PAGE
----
Friday, June 17, 2016

Brexit - Does Anyone Win?

Updated February 2017

As the United Kingdom's potential exit from the European Union looms closer and closer, a recent thorough analysis by Holger Breinlich, Swati Dhingra, Thomas Sampson and John Van Reenen at the Centre for Economic Performance (CEP) at the London School of Economics looks at what various changes in income various income groups in the United Kingdom will experience if the UK decides to cast its membership in the European Union aside on June 23, 2016.

Let's start with a bit of background.  An analysis by the OECD shows that, if the United Kingdom chooses to leave the EU, its economy will see its real GDP change as shown on this graphic:


Obviously, this lower level of economic growth is going to have an impact on British citizens, some more than others, an issue that the analysis by the CEP addresses.

The United Kingdom's exit from the EU could certainly lead to lower trade levels.  The authors of the CEP study looked at 31 industries and tracked how changes in trade will impact prices across each of these industrial sectors.  They consider two scenarios:

1.) An optimistic scenario where the UK remains a member of the European Economic Area (EEA), similar to the relationship that Norway has with Europe.

2.) A pessimistic scenario where the UK remains a member of the World Trade Organization.

Currently, it appears that the EEA scenario is less likely meaning that the pessimistic outcome is more realistic.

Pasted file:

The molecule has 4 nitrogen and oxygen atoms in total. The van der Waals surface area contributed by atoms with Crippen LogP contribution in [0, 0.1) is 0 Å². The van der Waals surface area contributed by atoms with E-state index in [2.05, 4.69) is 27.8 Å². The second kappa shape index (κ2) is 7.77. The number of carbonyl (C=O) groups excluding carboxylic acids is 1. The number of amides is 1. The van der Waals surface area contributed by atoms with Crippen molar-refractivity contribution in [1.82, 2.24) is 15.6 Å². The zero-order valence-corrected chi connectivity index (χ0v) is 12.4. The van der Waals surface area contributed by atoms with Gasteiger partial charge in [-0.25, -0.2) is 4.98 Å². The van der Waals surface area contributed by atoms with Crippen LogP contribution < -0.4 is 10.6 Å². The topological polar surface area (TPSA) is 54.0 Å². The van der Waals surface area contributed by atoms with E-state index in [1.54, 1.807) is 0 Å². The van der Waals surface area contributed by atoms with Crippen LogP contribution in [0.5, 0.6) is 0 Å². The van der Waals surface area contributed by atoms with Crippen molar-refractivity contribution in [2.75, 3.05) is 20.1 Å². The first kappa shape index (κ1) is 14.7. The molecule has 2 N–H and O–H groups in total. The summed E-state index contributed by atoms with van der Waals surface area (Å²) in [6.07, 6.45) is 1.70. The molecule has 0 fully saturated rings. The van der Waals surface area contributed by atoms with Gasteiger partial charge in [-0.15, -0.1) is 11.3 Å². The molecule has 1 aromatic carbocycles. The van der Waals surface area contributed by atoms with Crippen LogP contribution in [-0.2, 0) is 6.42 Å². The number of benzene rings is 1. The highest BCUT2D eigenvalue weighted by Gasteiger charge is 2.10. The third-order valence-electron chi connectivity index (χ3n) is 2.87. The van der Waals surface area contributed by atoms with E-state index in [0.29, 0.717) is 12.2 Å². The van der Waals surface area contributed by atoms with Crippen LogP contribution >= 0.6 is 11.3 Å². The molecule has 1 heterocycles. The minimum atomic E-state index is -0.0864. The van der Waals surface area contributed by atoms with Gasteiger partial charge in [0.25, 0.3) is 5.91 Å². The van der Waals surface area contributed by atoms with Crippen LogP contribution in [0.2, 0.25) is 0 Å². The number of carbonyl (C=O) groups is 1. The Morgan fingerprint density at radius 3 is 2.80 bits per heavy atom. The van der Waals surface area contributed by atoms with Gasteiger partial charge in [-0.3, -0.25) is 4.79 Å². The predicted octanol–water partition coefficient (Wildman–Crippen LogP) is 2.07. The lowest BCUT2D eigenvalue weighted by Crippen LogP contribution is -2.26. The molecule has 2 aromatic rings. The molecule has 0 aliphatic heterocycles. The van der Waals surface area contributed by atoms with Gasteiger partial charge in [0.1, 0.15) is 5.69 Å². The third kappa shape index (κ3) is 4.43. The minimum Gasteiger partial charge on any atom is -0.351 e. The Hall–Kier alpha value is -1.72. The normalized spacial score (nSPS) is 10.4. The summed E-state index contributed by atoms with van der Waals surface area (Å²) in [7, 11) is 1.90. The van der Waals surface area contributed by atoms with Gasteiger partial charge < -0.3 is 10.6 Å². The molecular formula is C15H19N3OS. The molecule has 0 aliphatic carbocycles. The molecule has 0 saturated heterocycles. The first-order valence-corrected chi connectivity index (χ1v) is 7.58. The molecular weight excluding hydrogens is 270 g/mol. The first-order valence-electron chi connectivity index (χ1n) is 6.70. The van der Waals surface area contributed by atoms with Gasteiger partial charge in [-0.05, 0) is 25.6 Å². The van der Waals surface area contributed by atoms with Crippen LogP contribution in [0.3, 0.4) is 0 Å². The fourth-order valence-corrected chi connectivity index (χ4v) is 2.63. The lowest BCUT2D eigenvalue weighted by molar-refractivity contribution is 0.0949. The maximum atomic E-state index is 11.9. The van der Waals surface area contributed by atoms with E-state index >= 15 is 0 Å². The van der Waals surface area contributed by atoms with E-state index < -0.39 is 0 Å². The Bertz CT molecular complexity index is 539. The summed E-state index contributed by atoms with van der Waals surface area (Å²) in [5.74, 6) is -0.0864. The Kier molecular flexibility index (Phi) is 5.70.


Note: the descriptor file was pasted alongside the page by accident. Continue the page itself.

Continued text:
Trade costs will likely increase after Brexit for three reasons:

1.) higher tariff barriers between the EU and the United Kingdom.

2.) higher non-tariff barriers to trade resulting from border controls etcetera.

3.) the UK will be unable to participate in future steps that the EU takes toward reduction of non-tariff barriers.

One example of how Brexit will impact consumers is the imposition of higher tariffs on transportation equipment; consumers will experience an increase in the price of imported cars as well as an increase in the tariffs on the steel that is used to manufacture vehicles domestically.

Here is a figure that shows the predicted price changes for 13 groups of commonly consumed household goods and services for both the optimistic and pessimistic scenarios:


Prices would rise the most for transportation (either 4.0 (optimistic scenario) or 7.7 percent (pessimistic scenario)), alcoholic drinks and tobacco (either 3.9 and 7.2 percent), food and non-alcoholic drinks (either 3.1 or 5.3 percent) and clothing and footwear (either 2.1 or 3.9 percent).  Service sectors like restaurants would see smaller increases since they generally consume local products.

Here is a more detailed listing of price changes under both scenarios:


The authors then examined the 10 income groups (deciles) ranging from the poorest 10 percent to the richest 10 percent and then looked at how each group spends their money, in other words, their spending share.  The poorest 10 percent spend 16 percent of their household income on food and non-alcoholic drinks compared to only 8 percent for the richest 10 percent.  The poorest 10 percent spend 7 percent of their household income on transportation (including purchasing vehicles, rail and air travel) whereas the richest 10 percent spend 16 percent of their income on transportation.  Here is a graphic showing the spending share for each of the 13 groups by income decile: